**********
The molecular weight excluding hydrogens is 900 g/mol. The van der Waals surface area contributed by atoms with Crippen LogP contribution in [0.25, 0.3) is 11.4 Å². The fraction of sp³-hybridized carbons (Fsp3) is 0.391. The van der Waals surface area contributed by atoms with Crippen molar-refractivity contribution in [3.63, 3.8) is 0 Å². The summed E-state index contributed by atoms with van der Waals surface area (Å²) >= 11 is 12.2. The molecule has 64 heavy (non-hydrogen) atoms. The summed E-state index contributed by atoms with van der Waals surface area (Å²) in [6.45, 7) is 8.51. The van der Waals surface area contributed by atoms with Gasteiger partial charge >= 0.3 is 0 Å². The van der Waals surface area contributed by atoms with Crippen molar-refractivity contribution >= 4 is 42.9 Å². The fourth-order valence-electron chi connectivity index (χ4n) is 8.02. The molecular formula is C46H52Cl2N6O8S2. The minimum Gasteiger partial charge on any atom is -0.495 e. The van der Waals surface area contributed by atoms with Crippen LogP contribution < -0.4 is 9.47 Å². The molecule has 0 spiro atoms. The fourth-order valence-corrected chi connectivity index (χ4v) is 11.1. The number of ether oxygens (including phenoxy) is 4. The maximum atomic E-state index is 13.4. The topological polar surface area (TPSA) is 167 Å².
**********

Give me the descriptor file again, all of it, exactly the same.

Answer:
The molecular weight excluding hydrogens is 900 g/mol. The van der Waals surface area contributed by atoms with Crippen LogP contribution in [0.25, 0.3) is 11.4 Å². The fraction of sp³-hybridized carbons (Fsp3) is 0.391. The van der Waals surface area contributed by atoms with Crippen molar-refractivity contribution in [3.63, 3.8) is 0 Å². The summed E-state index contributed by atoms with van der Waals surface area (Å²) >= 11 is 12.2. The molecule has 64 heavy (non-hydrogen) atoms. The summed E-state index contributed by atoms with van der Waals surface area (Å²) in [6.45, 7) is 8.51. The van der Waals surface area contributed by atoms with Gasteiger partial charge >= 0.3 is 0 Å². The van der Waals surface area contributed by atoms with Crippen molar-refractivity contribution >= 4 is 42.9 Å². The fourth-order valence-electron chi connectivity index (χ4n) is 8.02. The molecular formula is C46H52Cl2N6O8S2. The minimum Gasteiger partial charge on any atom is -0.495 e. The van der Waals surface area contributed by atoms with Crippen LogP contribution < -0.4 is 9.47 Å². The molecule has 0 spiro atoms. The fourth-order valence-corrected chi connectivity index (χ4v) is 11.1. The number of ether oxygens (including phenoxy) is 4. The maximum atomic E-state index is 13.4. The topological polar surface area (TPSA) is 167 Å².